Date of Defense

Fall 10-23-2020

Degree Type

Thesis

Degree Name

Master of Science in Criminal Justice (MSCJ)

Department

Sociology and Criminal Justice

Committee Chair

Beverly Reece

Committee Member

Tanja Link

Committee Member

Rebecca Petersen

Abstract

Vast research has been conducted on exposure to violence and its consequences. Among the many consequences of exposure to violence is substance use. Using the Pathways to Desistance data, this study seeks to examine whether exposure to violence impacts substance use among adolescents, whether neighborhood social disorder impacts substance use, and whether exposure to violence mediates the relationship between neighborhood social disorder and substance use. The test of mediation on these variables has never been conducted before. Findings of these analyses revealed that exposure to violence as a victim and witness were both found to increase the frequency of alcohol and marijuana use among adolescents. Further, neighborhood social disorder was found to decrease frequency of cocaine use. Lastly, exposure to violence partially mediated the relationship between neighborhood social disorder and substance use. Based on the findings, future studies should further examine these relationships. Several policy implications can be made including collective efficacy, violence prevention programs, testing and screening for exposure to violence, and substance use programs.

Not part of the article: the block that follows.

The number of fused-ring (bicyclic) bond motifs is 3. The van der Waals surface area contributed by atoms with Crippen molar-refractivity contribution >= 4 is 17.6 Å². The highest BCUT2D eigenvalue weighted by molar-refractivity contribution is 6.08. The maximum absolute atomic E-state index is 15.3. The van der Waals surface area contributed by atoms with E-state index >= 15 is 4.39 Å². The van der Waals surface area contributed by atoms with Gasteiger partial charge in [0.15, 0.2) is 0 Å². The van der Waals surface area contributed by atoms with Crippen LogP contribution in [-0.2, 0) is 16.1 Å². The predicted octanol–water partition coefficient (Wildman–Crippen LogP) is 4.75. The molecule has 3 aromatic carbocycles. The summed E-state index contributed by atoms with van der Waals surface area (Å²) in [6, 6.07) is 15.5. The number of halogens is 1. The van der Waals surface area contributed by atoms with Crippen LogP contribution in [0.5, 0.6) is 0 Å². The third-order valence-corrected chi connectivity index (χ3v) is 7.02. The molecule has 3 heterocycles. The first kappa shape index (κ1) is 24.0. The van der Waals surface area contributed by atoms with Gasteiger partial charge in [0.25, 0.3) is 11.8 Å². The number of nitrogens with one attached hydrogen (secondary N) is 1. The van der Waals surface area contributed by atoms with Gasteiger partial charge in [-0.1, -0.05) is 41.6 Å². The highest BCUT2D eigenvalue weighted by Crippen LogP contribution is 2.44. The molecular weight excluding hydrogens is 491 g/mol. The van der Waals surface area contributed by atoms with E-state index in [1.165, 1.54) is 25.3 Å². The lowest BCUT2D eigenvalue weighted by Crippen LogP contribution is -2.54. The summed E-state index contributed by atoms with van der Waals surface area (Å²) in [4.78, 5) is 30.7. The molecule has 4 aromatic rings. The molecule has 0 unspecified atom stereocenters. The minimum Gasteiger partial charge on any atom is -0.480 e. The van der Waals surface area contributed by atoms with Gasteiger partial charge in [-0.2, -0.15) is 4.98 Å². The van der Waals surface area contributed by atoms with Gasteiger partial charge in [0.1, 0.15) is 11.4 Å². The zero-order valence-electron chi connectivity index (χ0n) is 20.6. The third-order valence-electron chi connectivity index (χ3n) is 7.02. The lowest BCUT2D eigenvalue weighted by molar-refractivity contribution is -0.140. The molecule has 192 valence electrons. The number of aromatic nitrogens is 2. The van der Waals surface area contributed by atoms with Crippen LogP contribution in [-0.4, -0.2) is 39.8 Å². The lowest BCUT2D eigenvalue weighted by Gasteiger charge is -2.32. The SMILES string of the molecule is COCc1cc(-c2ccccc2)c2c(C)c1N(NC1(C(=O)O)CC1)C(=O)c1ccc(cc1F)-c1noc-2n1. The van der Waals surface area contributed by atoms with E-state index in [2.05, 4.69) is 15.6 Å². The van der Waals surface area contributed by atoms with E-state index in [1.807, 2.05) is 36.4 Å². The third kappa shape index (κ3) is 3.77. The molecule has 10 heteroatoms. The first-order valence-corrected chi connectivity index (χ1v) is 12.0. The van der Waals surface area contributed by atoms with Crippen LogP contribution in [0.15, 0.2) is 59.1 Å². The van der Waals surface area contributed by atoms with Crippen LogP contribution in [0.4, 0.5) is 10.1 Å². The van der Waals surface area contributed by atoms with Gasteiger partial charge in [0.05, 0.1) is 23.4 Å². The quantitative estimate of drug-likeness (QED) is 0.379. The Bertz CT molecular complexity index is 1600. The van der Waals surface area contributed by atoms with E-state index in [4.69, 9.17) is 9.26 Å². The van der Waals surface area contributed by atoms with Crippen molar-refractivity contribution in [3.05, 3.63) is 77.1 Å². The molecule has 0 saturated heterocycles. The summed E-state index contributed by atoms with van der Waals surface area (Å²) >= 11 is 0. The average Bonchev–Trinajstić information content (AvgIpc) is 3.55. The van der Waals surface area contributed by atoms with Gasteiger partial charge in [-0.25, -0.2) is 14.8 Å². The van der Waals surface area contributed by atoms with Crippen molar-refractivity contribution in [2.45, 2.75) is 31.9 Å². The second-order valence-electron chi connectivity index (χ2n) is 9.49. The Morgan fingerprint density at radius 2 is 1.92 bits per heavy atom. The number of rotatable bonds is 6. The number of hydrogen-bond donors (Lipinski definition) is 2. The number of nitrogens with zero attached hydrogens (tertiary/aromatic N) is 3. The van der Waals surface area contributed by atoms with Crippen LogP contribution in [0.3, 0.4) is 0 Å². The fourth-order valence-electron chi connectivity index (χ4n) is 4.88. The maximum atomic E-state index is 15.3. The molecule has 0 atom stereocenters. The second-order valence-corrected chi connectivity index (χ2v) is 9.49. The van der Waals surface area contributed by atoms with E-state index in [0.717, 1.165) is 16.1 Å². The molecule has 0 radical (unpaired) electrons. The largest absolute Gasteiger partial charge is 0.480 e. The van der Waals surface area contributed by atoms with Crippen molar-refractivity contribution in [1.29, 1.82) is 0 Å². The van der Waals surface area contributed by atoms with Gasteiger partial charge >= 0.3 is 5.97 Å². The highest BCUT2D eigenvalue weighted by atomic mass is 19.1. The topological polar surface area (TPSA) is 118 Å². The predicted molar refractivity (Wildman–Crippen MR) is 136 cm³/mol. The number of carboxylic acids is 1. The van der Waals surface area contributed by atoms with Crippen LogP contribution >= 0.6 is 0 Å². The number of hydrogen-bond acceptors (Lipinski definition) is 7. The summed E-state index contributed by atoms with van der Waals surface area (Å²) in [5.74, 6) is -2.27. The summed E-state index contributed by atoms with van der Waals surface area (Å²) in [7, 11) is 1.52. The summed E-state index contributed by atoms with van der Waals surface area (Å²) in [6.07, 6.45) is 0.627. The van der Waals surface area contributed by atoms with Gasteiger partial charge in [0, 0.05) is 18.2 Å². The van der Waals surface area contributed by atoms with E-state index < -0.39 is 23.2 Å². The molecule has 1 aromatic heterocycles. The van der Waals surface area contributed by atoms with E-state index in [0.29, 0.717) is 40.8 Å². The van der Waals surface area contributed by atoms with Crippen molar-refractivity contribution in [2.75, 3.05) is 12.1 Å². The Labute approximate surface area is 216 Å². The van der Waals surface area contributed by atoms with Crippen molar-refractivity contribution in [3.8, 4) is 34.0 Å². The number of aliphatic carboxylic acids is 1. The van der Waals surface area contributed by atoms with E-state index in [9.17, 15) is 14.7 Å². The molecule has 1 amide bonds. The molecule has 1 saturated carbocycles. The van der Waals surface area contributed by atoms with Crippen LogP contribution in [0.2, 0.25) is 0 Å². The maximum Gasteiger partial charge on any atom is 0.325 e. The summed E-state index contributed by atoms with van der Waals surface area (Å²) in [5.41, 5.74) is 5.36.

Included in

Criminology Commons

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